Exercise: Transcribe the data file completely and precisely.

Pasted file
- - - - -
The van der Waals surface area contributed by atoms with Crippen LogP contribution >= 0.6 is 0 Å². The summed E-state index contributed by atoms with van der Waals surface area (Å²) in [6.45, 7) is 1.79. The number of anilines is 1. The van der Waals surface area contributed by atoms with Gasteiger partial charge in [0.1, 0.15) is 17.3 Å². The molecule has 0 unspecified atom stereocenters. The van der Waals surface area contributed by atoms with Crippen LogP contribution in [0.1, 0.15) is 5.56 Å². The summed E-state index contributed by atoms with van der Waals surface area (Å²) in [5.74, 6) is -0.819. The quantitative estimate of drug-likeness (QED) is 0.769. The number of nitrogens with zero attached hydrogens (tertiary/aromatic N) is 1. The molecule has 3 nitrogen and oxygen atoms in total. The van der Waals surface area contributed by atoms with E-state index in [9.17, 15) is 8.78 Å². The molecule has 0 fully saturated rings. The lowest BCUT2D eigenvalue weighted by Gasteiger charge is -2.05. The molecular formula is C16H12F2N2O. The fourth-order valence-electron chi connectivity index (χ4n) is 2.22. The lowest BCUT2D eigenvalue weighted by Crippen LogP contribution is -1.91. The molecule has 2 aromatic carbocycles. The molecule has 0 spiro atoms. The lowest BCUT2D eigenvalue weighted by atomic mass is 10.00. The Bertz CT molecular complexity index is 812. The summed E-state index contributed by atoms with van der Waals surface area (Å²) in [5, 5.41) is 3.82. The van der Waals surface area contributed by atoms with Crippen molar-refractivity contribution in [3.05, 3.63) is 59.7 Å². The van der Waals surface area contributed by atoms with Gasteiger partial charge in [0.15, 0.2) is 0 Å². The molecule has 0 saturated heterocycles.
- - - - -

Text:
The van der Waals surface area contributed by atoms with Crippen LogP contribution >= 0.6 is 0 Å². The summed E-state index contributed by atoms with van der Waals surface area (Å²) in [6.45, 7) is 1.79. The number of anilines is 1. The van der Waals surface area contributed by atoms with Gasteiger partial charge in [0.1, 0.15) is 17.3 Å². The molecule has 0 unspecified atom stereocenters. The van der Waals surface area contributed by atoms with Crippen LogP contribution in [0.1, 0.15) is 5.56 Å². The summed E-state index contributed by atoms with van der Waals surface area (Å²) in [5.74, 6) is -0.819. The quantitative estimate of drug-likeness (QED) is 0.769. The number of nitrogens with zero attached hydrogens (tertiary/aromatic N) is 1. The molecule has 3 nitrogen and oxygen atoms in total. The van der Waals surface area contributed by atoms with E-state index in [9.17, 15) is 8.78 Å². The molecule has 0 fully saturated rings. The lowest BCUT2D eigenvalue weighted by Gasteiger charge is -2.05. The molecular formula is C16H12F2N2O. The fourth-order valence-electron chi connectivity index (χ4n) is 2.22. The lowest BCUT2D eigenvalue weighted by Crippen LogP contribution is -1.91. The molecule has 2 aromatic carbocycles. The molecule has 0 spiro atoms. The lowest BCUT2D eigenvalue weighted by atomic mass is 10.00. The Bertz CT molecular complexity index is 812. The summed E-state index contributed by atoms with van der Waals surface area (Å²) in [5, 5.41) is 3.82. The van der Waals surface area contributed by atoms with Crippen molar-refractivity contribution in [3.05, 3.63) is 59.7 Å². The van der Waals surface area contributed by atoms with Gasteiger partial charge in [0.15, 0.2) is 0 Å². The molecule has 0 saturated heterocycles.